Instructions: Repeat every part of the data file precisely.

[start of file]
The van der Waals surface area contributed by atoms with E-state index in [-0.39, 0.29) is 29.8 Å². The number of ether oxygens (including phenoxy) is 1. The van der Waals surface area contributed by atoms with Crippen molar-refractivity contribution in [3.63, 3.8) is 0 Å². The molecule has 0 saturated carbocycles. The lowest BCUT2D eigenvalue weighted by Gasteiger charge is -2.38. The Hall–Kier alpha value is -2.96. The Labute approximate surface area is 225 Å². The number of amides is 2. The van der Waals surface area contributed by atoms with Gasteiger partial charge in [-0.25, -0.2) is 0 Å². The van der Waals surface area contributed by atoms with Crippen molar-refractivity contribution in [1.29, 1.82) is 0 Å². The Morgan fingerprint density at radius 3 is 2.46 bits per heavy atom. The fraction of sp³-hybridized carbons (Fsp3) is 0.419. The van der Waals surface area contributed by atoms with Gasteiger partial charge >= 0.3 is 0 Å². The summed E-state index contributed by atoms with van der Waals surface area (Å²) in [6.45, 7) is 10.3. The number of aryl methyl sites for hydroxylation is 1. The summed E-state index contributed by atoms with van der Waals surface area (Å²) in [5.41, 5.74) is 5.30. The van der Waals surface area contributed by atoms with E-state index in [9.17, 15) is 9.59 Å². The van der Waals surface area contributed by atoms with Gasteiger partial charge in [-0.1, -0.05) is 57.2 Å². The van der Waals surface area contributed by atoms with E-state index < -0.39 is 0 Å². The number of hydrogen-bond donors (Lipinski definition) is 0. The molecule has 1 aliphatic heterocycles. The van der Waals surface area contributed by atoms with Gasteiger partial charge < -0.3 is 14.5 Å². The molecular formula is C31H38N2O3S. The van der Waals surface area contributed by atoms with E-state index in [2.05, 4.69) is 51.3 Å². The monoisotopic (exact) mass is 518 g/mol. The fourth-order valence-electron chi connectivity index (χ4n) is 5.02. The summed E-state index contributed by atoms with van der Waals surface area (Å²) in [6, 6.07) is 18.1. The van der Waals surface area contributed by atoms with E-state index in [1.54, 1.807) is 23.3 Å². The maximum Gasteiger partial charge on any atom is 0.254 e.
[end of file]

The van der Waals surface area contributed by atoms with E-state index in [-0.39, 0.29) is 29.8 Å². The number of ether oxygens (including phenoxy) is 1. The van der Waals surface area contributed by atoms with Crippen molar-refractivity contribution in [3.63, 3.8) is 0 Å². The molecule has 0 saturated carbocycles. The lowest BCUT2D eigenvalue weighted by Gasteiger charge is -2.38. The Hall–Kier alpha value is -2.96. The Labute approximate surface area is 225 Å². The number of amides is 2. The van der Waals surface area contributed by atoms with Gasteiger partial charge in [-0.25, -0.2) is 0 Å². The van der Waals surface area contributed by atoms with Crippen molar-refractivity contribution in [1.29, 1.82) is 0 Å². The Morgan fingerprint density at radius 3 is 2.46 bits per heavy atom. The fraction of sp³-hybridized carbons (Fsp3) is 0.419. The van der Waals surface area contributed by atoms with Gasteiger partial charge >= 0.3 is 0 Å². The summed E-state index contributed by atoms with van der Waals surface area (Å²) in [6.45, 7) is 10.3. The number of aryl methyl sites for hydroxylation is 1. The summed E-state index contributed by atoms with van der Waals surface area (Å²) in [5.41, 5.74) is 5.30. The van der Waals surface area contributed by atoms with E-state index in [9.17, 15) is 9.59 Å². The van der Waals surface area contributed by atoms with Gasteiger partial charge in [-0.1, -0.05) is 57.2 Å². The van der Waals surface area contributed by atoms with E-state index < -0.39 is 0 Å². The number of hydrogen-bond donors (Lipinski definition) is 0. The molecule has 1 aliphatic heterocycles. The van der Waals surface area contributed by atoms with Gasteiger partial charge < -0.3 is 14.5 Å². The molecular formula is C31H38N2O3S. The van der Waals surface area contributed by atoms with E-state index in [2.05, 4.69) is 51.3 Å². The monoisotopic (exact) mass is 518 g/mol. The fourth-order valence-electron chi connectivity index (χ4n) is 5.02. The summed E-state index contributed by atoms with van der Waals surface area (Å²) in [6, 6.07) is 18.1. The van der Waals surface area contributed by atoms with E-state index in [1.54, 1.807) is 23.3 Å². The maximum Gasteiger partial charge on any atom is 0.254 e.